Thursday, May 04, 2006

American Conservatives and Intelligent Design Theory

Until recently, it seemed that the Discovery Institute--a conservative think-tank in Seattle--had succeeded in persuading American conservatives to adopt "intelligent design theory" as the alternative to Darwinian evolutionary science. Their appeal to conservatives was based on the claim that Darwinian science is necessarily atheistic and materialistic in ways that deny the traditional morality that conservatives want to defend.

But now it seems that the tide is turning the other way. In December, Judge John Jones--a Republican appointee--issued a meticulous decision in the famous Dover, Pennsylvania, school case, in which he ruled that teaching "intelligent design" in public schools as a scientific theory was unconstitutional. He explained in careful detail why "intelligent design theory" was not supported by the scientific evidence.

Some conservative commentators--such as Charles Krauthammer and James Q. Wilson--have rejected "intelligent design" and defended Darwinian science. In First Things, one of the leading journals of religious conservatism, Stephen Barr has argued that there is no necessary contradiction between religious belief and Darwinian science, because there is no reason to deny that God could not have worked His creative will through the natural laws of evolution. Charles Darwin himself indicated this at the end of The Origin of Species, when he spoke of "the laws impressed on matter by the Creator."

The ultimate fear of conservatives is that Darwinian evolution is morally corrupting. But I have argued that when Darwin explains the "moral sense" as rooted in the evolved nature of human beings, he supports the conservative view of morality as founded in human nature. Moreover, the conservative commitments to family life, private property, and limited government can all be justified as conforming to human nature as shaped by evolutionary history.

As I have indicated previously, I see nothing wrong with allowing high school biology students to debate the competing claims of "intelligent design" and Darwinian science. If they were to read Darwin's own writings along with some of the "intelligent design" writings, students would see that Darwin anticipated all the major criticisms of his theory and offered plausible responses. Most importantly, they would see that his science supports traditional morality and allows for the possibility that God could be the First Cause of life.

Unfortunately, the conditions in American public schools are not hospitable to such a free and thoughtful debate. But at least now it seems that some conservative leaders are open to such a debate


Martin Clarke said...

Actually, I think the reason why many religious conservatives oppose evolution is that it is very hard to reconcile with Genesis. Even on a semi-literal reading of Genesis, there doesn't seem to be much reason to support Darwinism. Man is a special creation and Christ is called the "second Adam." So if Adam didn't exist, what does that say about the historicity of the Bible and Christ's mission?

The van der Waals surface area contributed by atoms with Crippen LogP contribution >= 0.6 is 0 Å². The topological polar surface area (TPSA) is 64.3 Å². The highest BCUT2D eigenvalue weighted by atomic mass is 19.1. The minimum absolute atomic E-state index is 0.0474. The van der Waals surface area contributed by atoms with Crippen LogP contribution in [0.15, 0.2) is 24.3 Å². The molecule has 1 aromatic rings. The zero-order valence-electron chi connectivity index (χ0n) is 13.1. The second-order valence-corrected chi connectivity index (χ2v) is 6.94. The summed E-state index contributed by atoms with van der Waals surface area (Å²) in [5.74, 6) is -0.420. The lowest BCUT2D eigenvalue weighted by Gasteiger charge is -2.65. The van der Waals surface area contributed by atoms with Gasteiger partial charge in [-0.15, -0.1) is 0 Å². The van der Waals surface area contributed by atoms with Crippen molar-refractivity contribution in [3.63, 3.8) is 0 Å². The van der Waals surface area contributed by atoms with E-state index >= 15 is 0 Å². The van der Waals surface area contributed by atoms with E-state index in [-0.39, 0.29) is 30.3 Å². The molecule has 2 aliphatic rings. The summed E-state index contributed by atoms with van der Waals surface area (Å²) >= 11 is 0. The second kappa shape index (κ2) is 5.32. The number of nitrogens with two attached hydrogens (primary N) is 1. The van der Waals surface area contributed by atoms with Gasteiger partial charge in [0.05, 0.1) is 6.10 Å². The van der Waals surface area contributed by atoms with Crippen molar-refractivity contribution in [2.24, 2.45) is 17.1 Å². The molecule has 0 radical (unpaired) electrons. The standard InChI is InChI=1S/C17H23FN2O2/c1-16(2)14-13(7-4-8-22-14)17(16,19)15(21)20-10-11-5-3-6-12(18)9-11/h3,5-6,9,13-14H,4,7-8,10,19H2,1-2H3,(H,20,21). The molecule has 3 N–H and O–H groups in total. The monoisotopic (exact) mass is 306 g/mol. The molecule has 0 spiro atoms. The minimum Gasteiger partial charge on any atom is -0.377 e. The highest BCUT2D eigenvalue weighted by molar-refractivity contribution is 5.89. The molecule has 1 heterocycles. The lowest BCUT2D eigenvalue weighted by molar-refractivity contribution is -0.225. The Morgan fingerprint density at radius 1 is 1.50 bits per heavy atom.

Also, with respect to man, if evolution is true, the process could have stopped with chimps or whatever. Man is an accident.

Finally, how can anyone who believes in God not believe in "intelligent design"? Are theists supposed to believe the universe is "unintelligently designed"?

Larry Arnhart said...

Proponents of "intelligent design theory" do not believe in a literal reading of Genesis. That's why the "young Earth Creationists" think the ID people are heretics, if not complete atheists.

Darwin was quite clear that the ultimate orgins of life was a mystery beyond the human mind, and therefore science must be open to God as the First Cause.

As I indicate in DARWINIAN CONSERVATSIM, there are many "theistic evolutionists" who see no conflict between theistic religion and evolution.

It should also be noted that Pope John Paul II accepted the idea of evolution, although he believed that the evolution of the human soul required special divine intervention.

T. S. Miek said...

In his article about the Dover ID case James Q. Wilson did indeed reject ID, but he still did not accept evolution fully. He indicated in more than one place that evolution is not at work in humans today. It may still work for birds, but probably not for humans. He also says that changes in the appearance of humans is the way to see if evolution is working on them. This idea that evolution does not work for humans because humans are special permits the divine creation to survive. Wilson gave with one hand and took away with the other.

Martin Clarke said...

Of course you can believe in God and be an evolutionist. But the question is why should someone who believes in the God of the Bible be an evolutionist. I see no good reason for that.

JP II is an interesting example. Contrary to the media, he was not a conservative on issues other than sexuality morality. Look what has happened to Rome since it accepted evolution and higher criticism of the bible -- nothing but liberalism in universities and seminaries.